Trump Week 55: Authoritarianism Watch

Some highlights from the week, as Trump’s behavior is as unsettling to the state of our democracy as ever.

By Nathan Pippenger

Tagged Donald TrumpFBI

In an essay published around Inauguration Day last year, I observed that Donald Trump “is all text, sometimes in all caps…When he lies, it is not usually or primarily to conceal his true self.” Many aspects of his presidency pose interpretive challenges (see, for instance, James Fallows on the question of how to label this era), but the President himself is unusually, sometimes shockingly, transparent. So, as another installment in a very occasional series on The Week In Trump, let’s review some of the highlights of the last few days.

Last Friday, Republicans in the House of Representatives released a misleading memo designed to protect the President from the Russia investigation by alleging pervasive anti-Trump bias at the FBI. It’s been suggested that there’s something odd or even hypocritical about Democrats leaping to the FBI’s defense, but there’s no reason why believing in legitimate scrutiny of national security and law enforcement agencies requires liberals to go along with a Fox News-fueled witch hunt designed to shield Trump and his inner circle. As if determined to confirm that this is, in fact, the GOP’s plan, Paul Ryan explained to Fox News before the memo’s release that there is a need to “cleanse” the FBI.

Then, on Monday, in case anyone had forgotten the language of “cleansing” over the weekend, the President tweeted the following:

It’s a battle against exhausted resignation to keep pointing this sort of thing out, but the President of the United States has (once again) publicly accused senior governmental figures of illegal actions designed to undermine his presidency. That would be shocking even if his message had not concluded with the words “Must be stopped!” In this context, from this person, that vague exhortation can easily be interpreted as advocating, even if thoughtlessly, forcible removal or possibly violence against a member of Congress.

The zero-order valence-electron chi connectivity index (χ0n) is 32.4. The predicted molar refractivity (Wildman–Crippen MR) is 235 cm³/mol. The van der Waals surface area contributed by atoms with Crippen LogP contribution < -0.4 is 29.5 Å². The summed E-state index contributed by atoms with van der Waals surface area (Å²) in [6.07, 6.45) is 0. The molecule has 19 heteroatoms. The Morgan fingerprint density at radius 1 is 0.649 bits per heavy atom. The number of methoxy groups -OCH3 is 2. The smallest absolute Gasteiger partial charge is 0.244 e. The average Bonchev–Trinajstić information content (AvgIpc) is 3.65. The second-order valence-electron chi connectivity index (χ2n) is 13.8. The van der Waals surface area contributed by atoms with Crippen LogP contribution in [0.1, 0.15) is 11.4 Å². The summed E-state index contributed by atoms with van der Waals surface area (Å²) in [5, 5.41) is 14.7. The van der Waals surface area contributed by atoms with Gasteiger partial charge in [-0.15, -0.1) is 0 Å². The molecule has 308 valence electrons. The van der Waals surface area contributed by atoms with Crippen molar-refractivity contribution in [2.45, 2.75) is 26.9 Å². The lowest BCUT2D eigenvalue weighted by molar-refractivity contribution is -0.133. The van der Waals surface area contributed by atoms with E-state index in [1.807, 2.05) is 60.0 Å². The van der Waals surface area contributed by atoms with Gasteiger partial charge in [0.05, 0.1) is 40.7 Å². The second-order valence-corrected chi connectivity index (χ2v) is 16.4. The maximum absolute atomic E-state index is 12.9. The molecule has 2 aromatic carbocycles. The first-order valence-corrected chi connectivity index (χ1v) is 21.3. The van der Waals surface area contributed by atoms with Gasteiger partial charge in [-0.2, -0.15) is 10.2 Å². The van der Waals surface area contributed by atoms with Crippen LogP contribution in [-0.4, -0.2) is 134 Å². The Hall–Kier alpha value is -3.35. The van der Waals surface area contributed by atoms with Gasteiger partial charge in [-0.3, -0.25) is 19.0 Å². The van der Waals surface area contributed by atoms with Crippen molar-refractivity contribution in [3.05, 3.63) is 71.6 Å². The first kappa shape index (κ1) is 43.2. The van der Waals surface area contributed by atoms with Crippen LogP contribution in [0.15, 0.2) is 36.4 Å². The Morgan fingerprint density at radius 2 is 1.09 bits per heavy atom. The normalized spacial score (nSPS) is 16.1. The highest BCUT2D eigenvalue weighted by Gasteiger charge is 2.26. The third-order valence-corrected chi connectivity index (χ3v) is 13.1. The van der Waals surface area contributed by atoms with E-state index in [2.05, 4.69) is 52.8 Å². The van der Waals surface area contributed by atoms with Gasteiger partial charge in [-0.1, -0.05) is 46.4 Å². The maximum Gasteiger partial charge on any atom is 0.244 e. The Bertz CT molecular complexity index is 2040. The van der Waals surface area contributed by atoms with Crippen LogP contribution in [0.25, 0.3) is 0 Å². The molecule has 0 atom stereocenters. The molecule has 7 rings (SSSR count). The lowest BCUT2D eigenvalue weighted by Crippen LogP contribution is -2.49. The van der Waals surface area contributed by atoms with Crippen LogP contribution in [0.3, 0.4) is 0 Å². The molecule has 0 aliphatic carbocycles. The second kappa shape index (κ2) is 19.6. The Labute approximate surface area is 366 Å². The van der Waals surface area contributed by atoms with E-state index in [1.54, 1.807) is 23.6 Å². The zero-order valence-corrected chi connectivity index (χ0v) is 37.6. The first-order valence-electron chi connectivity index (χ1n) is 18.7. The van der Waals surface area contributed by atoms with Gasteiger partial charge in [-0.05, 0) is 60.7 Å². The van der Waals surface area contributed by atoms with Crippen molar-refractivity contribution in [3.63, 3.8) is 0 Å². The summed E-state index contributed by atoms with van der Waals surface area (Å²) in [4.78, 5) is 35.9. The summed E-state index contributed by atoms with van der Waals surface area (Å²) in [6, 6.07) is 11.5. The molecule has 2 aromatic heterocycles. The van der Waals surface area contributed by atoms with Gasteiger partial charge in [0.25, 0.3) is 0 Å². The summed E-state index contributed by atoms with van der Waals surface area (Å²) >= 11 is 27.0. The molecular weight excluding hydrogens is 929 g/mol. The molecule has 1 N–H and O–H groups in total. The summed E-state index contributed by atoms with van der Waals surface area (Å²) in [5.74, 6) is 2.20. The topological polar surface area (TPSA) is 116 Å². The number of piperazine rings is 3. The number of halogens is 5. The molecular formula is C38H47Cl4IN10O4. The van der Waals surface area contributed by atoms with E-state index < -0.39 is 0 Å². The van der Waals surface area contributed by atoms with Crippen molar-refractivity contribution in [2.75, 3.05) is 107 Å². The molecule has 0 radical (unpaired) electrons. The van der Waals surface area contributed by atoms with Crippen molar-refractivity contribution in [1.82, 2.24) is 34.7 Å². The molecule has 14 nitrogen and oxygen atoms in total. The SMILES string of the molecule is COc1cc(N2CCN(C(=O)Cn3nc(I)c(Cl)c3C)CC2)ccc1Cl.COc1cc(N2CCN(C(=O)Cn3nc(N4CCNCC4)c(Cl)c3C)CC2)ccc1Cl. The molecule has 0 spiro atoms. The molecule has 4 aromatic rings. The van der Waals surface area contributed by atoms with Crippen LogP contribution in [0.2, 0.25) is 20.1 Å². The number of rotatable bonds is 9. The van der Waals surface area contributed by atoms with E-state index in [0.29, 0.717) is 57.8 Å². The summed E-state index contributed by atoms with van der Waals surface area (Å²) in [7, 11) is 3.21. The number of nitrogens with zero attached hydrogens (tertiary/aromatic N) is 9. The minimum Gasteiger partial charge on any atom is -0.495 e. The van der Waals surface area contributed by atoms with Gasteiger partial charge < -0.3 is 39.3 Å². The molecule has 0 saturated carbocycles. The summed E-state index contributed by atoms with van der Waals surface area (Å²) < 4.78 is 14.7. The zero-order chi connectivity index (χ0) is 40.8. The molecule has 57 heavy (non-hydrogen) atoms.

With this early-morning tantrum complete, there was still plenty of time left in the day for the President to hold a rally in Cincinnati and make some typically free-associative remarks on the amount of adulation he’s been receiving lately (hint: never enough). Speaking on the unremarkable practice of the opposing party to remain mostly seated during the State of the Union, Trump whined: “It got to a point where I didn’t even really want to look too much during the speech over to that side…They were like death. And un-American. Un-American. Somebody said ‘treasonous.’ I mean, yeah, I guess. Why not? … Can we call that treason? Why not? I mean, they certainly didn’t seem to love our country very much.”

To cap off this brilliant start to the week, the Times reported that Trump’s lawyers have “advised him against sitting down for a wide-ranging interview” with Robert Mueller, because they “are concerned that the president, who has a history of making false statements and contradicting himself, could be charged with lying to investigators.” Translated from the typically polite language of Times reporters, this means that even Trump’s own lawyers think he is either so stupid, or such a compulsive liar, or so implicated in wrongdoing—or some dizzying combination of the three—that he cannot speak to an investigator without somehow incriminating himself. Just to reinforce this point, the article reports that they have been managing the President’s temper by repeatedly lying to him about the impending conclusion of the investigation: “Privately, people close to the president have conceded that assuring Mr. Trump that the investigation would end by a certain date was primarily aimed at keeping him from antagonizing Mr. Mueller on his Twitter feed or in interviews.”

Monday’s events left the distinct impression that the much-discussed State of the Union “reset” had, unsurprisingly, not occurred. Instead, the news was dominated by stories about Trump’s expectation that the country’s institutions will bend in loyalty to him, that he is owed more adoration from his opponents, and that he sees failure to praise him as un-American and potentially treasonous. That was just on Friday and Monday. On Tuesday, the Post reported that “President Trump’s vision of soldiers marching and tanks rolling down the boulevards of Washington is moving closer to reality in the Pentagon and White House, where officials say they have begun to plan a grand military parade later this year showcasing the might of America’s armed forces.” We can argue about what term accurately describes this series of events, but we cannot ignore the events themselves. The President has not changed. He will not change. He is telling you who he is. Listen to him.

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Nathan Pippenger is a contributing editor at Democracy. Follow him on Twitter at @NathanPip.

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